Legal work has changed dramatically over the last two decades. Not only the developing areas of IT and IP law, human rights, data protection and privacy rights and international law have confronted us with challenges. But also how we work. My leather desk diary has long beeen replaced by an electronic component to office software. Letters and documents sent by post are becoming very scarce. Even faxes are in rapid decline. Emails and IT data exchanges are the predominant form of communication. The personal contact and words of face-to face discussions and meetings are now often video conferences, conference calls or otherwise skyped through the internet. A few weeks ago a client even starting advising me by WhatsApp…the face of things to come? Will I meet my next client in facebook or on a Twitter account?
All of these changes in our current social and political climate are impacting the legal profession directly. Climate change has come to the lawyer’s office. That change is not only causing a higher sea level because of the flood of information, but there has also apparently been a dramatic temperature increase in the tone of communications.
Indeed the change has become so apocalytic that the Solicitors Regulation Authority (SRA) in England has seen itself obliged to issue a warning about declining standards of communication by lawyers and especially those in the social media. In its warning to solicitors the SRA has expressed concern that it has experienced a significant increase in the number of complaints regarding “inappropriate” communications, specifically in relation to emails and the use of social media, both inside and outside practice. The SRA refers to the following types of behaviour:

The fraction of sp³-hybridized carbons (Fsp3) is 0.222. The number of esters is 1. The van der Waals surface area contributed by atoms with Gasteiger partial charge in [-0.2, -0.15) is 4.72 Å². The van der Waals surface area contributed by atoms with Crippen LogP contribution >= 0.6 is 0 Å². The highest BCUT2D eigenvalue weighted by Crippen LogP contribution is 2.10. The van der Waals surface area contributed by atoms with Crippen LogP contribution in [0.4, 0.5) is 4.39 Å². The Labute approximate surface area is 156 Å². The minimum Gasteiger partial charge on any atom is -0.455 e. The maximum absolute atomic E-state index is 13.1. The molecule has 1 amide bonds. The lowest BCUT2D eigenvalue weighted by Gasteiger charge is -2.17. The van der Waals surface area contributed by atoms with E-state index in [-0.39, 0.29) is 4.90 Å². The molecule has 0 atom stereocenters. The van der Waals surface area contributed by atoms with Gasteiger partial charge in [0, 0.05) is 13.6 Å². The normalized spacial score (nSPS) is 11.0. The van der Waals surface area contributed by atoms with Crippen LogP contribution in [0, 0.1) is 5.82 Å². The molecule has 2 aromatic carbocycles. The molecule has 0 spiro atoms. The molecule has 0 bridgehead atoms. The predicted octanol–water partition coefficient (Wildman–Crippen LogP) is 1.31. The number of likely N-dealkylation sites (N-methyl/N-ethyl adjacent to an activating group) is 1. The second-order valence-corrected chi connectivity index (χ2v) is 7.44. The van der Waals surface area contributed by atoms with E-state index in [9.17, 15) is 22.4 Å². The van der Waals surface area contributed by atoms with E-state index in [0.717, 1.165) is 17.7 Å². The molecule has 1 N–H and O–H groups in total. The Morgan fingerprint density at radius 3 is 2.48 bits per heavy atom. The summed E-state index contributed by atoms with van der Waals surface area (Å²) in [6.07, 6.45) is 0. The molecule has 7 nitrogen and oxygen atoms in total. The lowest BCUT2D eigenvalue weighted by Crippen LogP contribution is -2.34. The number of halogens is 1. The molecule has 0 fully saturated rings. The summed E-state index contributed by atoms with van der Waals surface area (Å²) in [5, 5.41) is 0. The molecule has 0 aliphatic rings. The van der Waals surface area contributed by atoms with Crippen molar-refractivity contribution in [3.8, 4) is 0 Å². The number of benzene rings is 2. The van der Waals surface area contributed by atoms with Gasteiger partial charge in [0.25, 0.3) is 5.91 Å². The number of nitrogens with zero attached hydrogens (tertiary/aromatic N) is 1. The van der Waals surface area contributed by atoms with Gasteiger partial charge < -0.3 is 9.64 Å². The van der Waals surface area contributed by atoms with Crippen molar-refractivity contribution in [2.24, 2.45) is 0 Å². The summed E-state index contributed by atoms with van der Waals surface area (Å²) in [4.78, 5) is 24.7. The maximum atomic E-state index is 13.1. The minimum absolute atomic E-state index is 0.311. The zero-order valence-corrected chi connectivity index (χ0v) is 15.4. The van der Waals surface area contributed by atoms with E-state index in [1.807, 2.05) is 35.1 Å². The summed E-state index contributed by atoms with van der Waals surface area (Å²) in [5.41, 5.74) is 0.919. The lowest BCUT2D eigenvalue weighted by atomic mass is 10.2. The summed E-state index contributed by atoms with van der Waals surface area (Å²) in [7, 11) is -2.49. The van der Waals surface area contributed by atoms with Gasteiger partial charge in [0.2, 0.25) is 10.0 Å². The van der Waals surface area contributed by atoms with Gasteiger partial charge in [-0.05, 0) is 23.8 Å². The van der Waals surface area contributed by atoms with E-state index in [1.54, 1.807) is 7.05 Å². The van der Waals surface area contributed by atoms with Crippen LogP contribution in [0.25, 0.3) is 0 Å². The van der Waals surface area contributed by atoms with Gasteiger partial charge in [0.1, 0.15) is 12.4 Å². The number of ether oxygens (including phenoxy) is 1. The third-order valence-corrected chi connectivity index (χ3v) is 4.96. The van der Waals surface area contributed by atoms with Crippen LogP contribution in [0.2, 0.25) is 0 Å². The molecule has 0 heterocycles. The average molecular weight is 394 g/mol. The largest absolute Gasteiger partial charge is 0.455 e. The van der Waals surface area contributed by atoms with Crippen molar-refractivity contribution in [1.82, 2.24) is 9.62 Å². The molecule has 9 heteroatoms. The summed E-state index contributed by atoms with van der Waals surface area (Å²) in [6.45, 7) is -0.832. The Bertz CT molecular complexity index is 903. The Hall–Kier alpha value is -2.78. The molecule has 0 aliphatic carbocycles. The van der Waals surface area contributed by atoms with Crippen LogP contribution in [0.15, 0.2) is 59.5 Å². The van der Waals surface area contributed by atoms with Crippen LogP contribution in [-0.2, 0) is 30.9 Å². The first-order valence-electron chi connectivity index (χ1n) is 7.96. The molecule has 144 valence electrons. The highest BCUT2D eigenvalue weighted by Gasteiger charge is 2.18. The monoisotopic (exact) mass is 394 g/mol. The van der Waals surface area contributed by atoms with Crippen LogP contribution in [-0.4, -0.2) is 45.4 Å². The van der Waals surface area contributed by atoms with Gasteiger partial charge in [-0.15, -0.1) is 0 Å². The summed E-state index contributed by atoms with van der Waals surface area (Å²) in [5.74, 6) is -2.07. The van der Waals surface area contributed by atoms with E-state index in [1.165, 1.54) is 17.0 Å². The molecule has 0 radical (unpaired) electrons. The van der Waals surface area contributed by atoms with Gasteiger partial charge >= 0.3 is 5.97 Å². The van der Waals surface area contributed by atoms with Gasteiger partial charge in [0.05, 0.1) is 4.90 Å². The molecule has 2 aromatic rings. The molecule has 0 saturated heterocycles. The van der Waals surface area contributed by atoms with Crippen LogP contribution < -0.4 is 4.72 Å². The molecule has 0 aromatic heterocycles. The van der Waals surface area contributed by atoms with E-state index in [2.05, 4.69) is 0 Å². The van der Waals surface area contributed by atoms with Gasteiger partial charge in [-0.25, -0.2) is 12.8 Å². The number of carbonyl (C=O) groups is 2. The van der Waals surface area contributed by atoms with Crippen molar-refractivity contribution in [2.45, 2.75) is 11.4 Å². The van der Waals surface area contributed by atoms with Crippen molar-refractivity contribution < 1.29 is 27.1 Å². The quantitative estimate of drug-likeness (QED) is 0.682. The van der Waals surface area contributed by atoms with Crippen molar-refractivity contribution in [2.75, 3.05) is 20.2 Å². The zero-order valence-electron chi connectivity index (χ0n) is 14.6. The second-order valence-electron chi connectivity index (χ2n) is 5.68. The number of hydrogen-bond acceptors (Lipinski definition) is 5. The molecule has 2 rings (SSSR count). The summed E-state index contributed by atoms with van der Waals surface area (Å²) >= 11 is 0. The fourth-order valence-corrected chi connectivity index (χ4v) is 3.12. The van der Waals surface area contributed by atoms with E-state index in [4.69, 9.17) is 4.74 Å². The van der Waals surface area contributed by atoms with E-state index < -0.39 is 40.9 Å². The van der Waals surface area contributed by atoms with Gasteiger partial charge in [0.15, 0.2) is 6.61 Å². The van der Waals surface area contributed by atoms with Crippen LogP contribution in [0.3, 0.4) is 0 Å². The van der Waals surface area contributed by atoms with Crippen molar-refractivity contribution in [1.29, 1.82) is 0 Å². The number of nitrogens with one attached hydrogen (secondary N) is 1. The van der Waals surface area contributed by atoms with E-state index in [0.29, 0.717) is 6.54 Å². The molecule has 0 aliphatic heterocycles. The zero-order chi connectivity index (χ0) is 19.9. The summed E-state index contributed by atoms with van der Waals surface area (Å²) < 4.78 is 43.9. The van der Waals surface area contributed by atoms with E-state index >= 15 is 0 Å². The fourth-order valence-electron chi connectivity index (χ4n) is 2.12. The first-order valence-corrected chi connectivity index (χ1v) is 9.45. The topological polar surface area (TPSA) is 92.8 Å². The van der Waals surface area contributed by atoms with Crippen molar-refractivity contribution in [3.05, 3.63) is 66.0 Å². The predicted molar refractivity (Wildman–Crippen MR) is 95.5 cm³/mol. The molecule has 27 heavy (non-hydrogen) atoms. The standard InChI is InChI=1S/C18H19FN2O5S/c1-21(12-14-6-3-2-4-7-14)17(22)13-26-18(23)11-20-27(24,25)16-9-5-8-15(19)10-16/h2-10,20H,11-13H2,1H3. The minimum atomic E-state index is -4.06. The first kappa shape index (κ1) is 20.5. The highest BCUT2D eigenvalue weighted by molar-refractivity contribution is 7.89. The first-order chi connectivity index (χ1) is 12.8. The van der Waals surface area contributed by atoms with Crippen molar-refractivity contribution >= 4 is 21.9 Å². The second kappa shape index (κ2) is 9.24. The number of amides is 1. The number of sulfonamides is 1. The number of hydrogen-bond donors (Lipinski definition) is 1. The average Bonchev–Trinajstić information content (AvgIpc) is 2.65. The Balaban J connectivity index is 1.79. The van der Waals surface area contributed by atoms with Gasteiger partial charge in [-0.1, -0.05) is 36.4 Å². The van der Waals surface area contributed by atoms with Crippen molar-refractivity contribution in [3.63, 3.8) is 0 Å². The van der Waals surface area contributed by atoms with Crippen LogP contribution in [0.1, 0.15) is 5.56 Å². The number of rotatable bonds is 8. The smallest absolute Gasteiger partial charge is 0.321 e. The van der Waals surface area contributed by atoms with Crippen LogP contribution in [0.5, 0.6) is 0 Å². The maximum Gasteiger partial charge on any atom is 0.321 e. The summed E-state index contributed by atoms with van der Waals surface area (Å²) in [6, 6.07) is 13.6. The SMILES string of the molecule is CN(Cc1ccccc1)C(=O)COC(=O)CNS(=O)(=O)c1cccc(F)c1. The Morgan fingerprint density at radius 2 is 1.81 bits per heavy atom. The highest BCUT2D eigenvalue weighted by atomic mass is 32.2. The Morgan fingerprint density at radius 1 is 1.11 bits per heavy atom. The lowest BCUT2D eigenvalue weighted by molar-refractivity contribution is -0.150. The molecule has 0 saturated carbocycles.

- Offensive or pejorative comments relating to another person’s race, sexual orientation or religion.
- References to women made in derogatory terms and the use of sexually explicit comments.
- Comments which harass or victimise the recipient.
- Use of language which is intended to shock or threaten.
- Offensive or abusive comments to another firm about that firm or its client, or to individuals who are unrepresented.
The SRA is advising solicitors that “the communications you send to others or post online should not contain statements which are derogatory, harassing, hurtful, puerile, plainly inappropriate, or perceived to be threating, causing the recipient alarm and distress.”
I would have thought all of this to be terribly self-evident, especially to professionals supposedly trained to use the subtleties of language as their tool of trade. But in a world where political leaders see themselves issuing utterances to the population by way of noctural tweets and re-tweets, “what the f…!”